The first run of chef-client will pick up the original (and wrong) fqdn,
and
input that into chef server.

The second chef-client run will get the new, and correct, fqdn.


#6

create a new EC2 instance manually: ip-10-60-6-141.ec2.internal

then run this command:

knife bootstrap 10-60-6-141 -r ‘recipe[fqdn]’ -N node123.example.com

looking on the node itself, everything is correct. the name is now
node123.example.com

looking on chef-server, the fqdn of the new instance is
ip-10-60-6-141.ec2.internal , which is what it saw when it first
connected to this new machine.

On Wed, Jun 12, 2013 at 7:00 PM, Sean OMeara someara@gmail.com wrote:

Are you bootstapping with -N

knife bootstrap 1.2.3.4 -r ‘recipe[superserver]’ -N node123.example.com

-s

On Wed, Jun 12, 2013 at 11:54 AM, Sam Darwin samuel.d.darwin@gmail.com
wrote:

Hi Sean,

I just tried out the fqdn cookbook. It appears to not solve the
problem I was mentioning which is that two runs of chef-client are
required. that is still the case. I would like the fqdn to be
correct in the chef server so that nagios can use it. the first run
of the fqdn recipe will fix the name on the client itself, but not on
the chef server, and so a second run of chef-client is required.
this is relevant because we are commonly bootstrapping new clients
with “knife ec2 server create” and “knife bootstrap” , and these
usually run chef-client a single time, not twice, and then nagios
picks up the new server name. But nagios is not getting the right
fqdn , even with the fqdn recipe being part of the bootstrap.

On Tue, Jun 11, 2013 at 4:01 PM, Sean OMeara someara@gmail.com wrote:

check out the fqdn cookbook to set this on linux

On Tue, Jun 11, 2013 at 8:39 AM, Sam Darwin samuel.d.darwin@gmail.com
wrote:

FQDN originates from the hostname in some way. If the hostname is
being
set
on the first chef run through a recipe, it appears you have to run
chef-client
twice to get the FQDN into the chef server. sound right?

The first run of chef-client will pick up the original (and wrong)
fqdn,
and
input that into chef server.

The second chef-client run will get the new, and correct, fqdn.


#7

Sam, I have the same issue, pending to investigate.

2013/6/13 Sam Darwin samuel.d.darwin@gmail.com

create a new EC2 instance manually: ip-10-60-6-141.ec2.internal

then run this command:

knife bootstrap 10-60-6-141 -r ‘recipe[fqdn]’ -N node123.example.com

looking on the node itself, everything is correct. the name is now
node123.example.com

looking on chef-server, the fqdn of the new instance is
ip-10-60-6-141.ec2.internal , which is what it saw when it first
connected to this new machine.

On Wed, Jun 12, 2013 at 7:00 PM, Sean OMeara someara@gmail.com wrote:

Are you bootstapping with -N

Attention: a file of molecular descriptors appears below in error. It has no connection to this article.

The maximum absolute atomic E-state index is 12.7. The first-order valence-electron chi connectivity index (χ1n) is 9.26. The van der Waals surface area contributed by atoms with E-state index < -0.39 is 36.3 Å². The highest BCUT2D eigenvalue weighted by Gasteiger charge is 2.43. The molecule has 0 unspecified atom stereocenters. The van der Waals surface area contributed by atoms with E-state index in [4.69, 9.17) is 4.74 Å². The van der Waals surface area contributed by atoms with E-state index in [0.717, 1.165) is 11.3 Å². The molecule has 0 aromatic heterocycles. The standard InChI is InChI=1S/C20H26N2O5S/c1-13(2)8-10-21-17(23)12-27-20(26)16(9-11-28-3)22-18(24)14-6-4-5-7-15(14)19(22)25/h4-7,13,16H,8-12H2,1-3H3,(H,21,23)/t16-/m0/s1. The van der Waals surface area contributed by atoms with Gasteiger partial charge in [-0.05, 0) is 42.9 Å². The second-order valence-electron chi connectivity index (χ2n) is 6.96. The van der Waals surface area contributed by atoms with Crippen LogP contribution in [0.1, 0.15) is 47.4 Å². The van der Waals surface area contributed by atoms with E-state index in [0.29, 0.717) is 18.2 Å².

knife bootstrap 1.2.3.4 -r ‘recipe[superserver]’ -N node123.example.com

-s

On Wed, Jun 12, 2013 at 11:54 AM, Sam Darwin samuel.d.darwin@gmail.com
wrote:

Hi Sean,

I just tried out the fqdn cookbook. It appears to not solve the
problem I was mentioning which is that two runs of chef-client are
required. that is still the case. I would like the fqdn to be
correct in the chef server so that nagios can use it. the first run
of the fqdn recipe will fix the name on the client itself, but not on
the chef server, and so a second run of chef-client is required.
this is relevant because we are commonly bootstrapping new clients
with “knife ec2 server create” and “knife bootstrap” , and these
usually run chef-client a single time, not twice, and then nagios
picks up the new server name. But nagios is not getting the right
fqdn , even with the fqdn recipe being part of the bootstrap.

On Tue, Jun 11, 2013 at 4:01 PM, Sean OMeara someara@gmail.com wrote:

check out the fqdn cookbook to set this on linux

On Tue, Jun 11, 2013 at 8:39 AM, Sam Darwin <
samuel.d.darwin@gmail.com>

wrote:

FQDN originates from the hostname in some way. If the hostname is
being
set
on the first chef run through a recipe, it appears you have to run
chef-client
twice to get the FQDN into the chef server. sound right?

The first run of chef-client will pick up the original (and wrong)
fqdn,
and
input that into chef server.

The second chef-client run will get the new, and correct, fqdn.


#8

++1

Earlier i tried but had few issues then moved with the defaults.
Anybody any solns?

On Wednesday, June 12, 2013, Jordi Llonch wrote:

Sam, I have the same issue, pending to investigate.

2013/6/13 Sam Darwin <samuel.d.darwin@gmail.com <javascript:_e({},
‘cvml’, ‘samuel.d.darwin@gmail.com’);>>

create a new EC2 instance manually: ip-10-60-6-141.ec2.internal

then run this command:

knife bootstrap 10-60-6-141 -r ‘recipe[fqdn]’ -N node123.example.com

looking on the node itself, everything is correct. the name is now
node123.example.com

looking on chef-server, the fqdn of the new instance is
ip-10-60-6-141.ec2.internal , which is what it saw when it first
connected to this new machine.

On Wed, Jun 12, 2013 at 7:00 PM, Sean OMeara <someara@gmail.com<javascript:_e({}, ‘cvml’, ‘someara@gmail.com’);>>
wrote:

Are you bootstapping with -N

knife bootstrap 1.2.3.4 -r ‘recipe[superserver]’ -N node123.example.com

-s

On Wed, Jun 12, 2013 at 11:54 AM, Sam Darwin <samuel.d.darwin@gmail.com<javascript:_e({}, ‘cvml’, ‘samuel.d.darwin@gmail.com’);>

wrote:

Hi Sean,